20 Oct 1857 Marshall Co., IN The Commissioners partition to Alice the land in section 31. According to later court documents, this 40 acres was either inherited or purchased by John during his marriage to Elizabeth. It was likely where John, Alice, and the boys were living after they moved to Marshall County.
8 Dec 1857 Marshall Co., IN The Common Pleas Court summons J.B.N. Klinger, Co-administrator of John's estate, to appear and explain why the estate has not been settled. He responds in January that the estate cannot be settled until all of the sale notes are collected.
21 Jul 1858 Marshall Co., IN Jacob Klinger finalizes the settlement of John's estate saying that over $75 of the sales notes proved worthless, and he had to pay for them himself. He also says that Alice left the state leaving him to deal with the problems that arose in the finalizing of the estate.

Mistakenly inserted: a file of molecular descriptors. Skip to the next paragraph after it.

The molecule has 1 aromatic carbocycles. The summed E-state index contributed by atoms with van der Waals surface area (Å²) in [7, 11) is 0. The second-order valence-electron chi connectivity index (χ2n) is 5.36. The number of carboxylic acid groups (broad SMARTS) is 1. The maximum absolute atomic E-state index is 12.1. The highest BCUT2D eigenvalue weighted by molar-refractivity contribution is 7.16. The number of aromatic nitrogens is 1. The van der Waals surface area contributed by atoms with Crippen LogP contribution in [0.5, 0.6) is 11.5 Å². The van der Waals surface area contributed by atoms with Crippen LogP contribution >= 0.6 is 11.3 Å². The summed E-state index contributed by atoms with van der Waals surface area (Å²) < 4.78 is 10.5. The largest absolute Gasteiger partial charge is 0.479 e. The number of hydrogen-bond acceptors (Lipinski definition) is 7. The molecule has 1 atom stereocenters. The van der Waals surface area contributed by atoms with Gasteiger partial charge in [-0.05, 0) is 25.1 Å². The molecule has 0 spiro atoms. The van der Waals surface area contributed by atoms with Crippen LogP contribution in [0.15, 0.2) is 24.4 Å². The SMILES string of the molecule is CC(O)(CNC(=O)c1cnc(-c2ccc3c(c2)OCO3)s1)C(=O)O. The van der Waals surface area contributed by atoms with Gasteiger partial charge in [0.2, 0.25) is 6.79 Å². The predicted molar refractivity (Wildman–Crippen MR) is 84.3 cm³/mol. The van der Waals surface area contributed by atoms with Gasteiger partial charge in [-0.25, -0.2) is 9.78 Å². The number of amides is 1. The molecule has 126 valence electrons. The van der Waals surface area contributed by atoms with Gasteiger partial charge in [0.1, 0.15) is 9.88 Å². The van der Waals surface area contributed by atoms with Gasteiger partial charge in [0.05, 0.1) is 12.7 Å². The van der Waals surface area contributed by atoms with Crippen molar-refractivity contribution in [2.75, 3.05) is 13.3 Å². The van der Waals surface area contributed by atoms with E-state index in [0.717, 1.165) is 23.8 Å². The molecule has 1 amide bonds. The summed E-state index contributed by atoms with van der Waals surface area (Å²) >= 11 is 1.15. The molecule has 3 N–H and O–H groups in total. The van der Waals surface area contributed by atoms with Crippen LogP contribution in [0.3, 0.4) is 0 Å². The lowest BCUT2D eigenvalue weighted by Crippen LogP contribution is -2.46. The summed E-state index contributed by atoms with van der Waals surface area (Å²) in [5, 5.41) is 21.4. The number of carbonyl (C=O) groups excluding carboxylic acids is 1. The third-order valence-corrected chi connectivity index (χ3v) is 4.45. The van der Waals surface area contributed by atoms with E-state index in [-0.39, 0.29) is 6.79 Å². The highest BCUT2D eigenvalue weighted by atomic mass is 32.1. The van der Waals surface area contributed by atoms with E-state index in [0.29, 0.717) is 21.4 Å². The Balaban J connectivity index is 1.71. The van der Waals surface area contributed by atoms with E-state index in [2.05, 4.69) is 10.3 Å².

20 Oct 1858 Marshall Co., IN A notice appears in the Marshall County Democrat stating that after the settlement of John's estate in the Court of Common Pleas, that $36 was found remaining, and that the heirs were notified to appear on the first day of the next term of the Court to prove their heirship and receive their distribution.
22 Dec 1858 Ross Co., Ohio Joseph (23) informs the court of the assets of his brothers John O. (18) and George W. (15) who are entitled to 1/5th shares of their deceased father's land in Ross and Marshall Counties. The land in Marshall Co., Indiana has a lien upon it and is also described as "unimproved," so is only worth about $100 to each of the boys. The land in Ross is much more valuable. The two boys share of yearly rent from this piece of land is $40, and if sold the boys would receive $800 apiece. Joseph also notes that the boys are owed about $194.00 from their Guardian and others.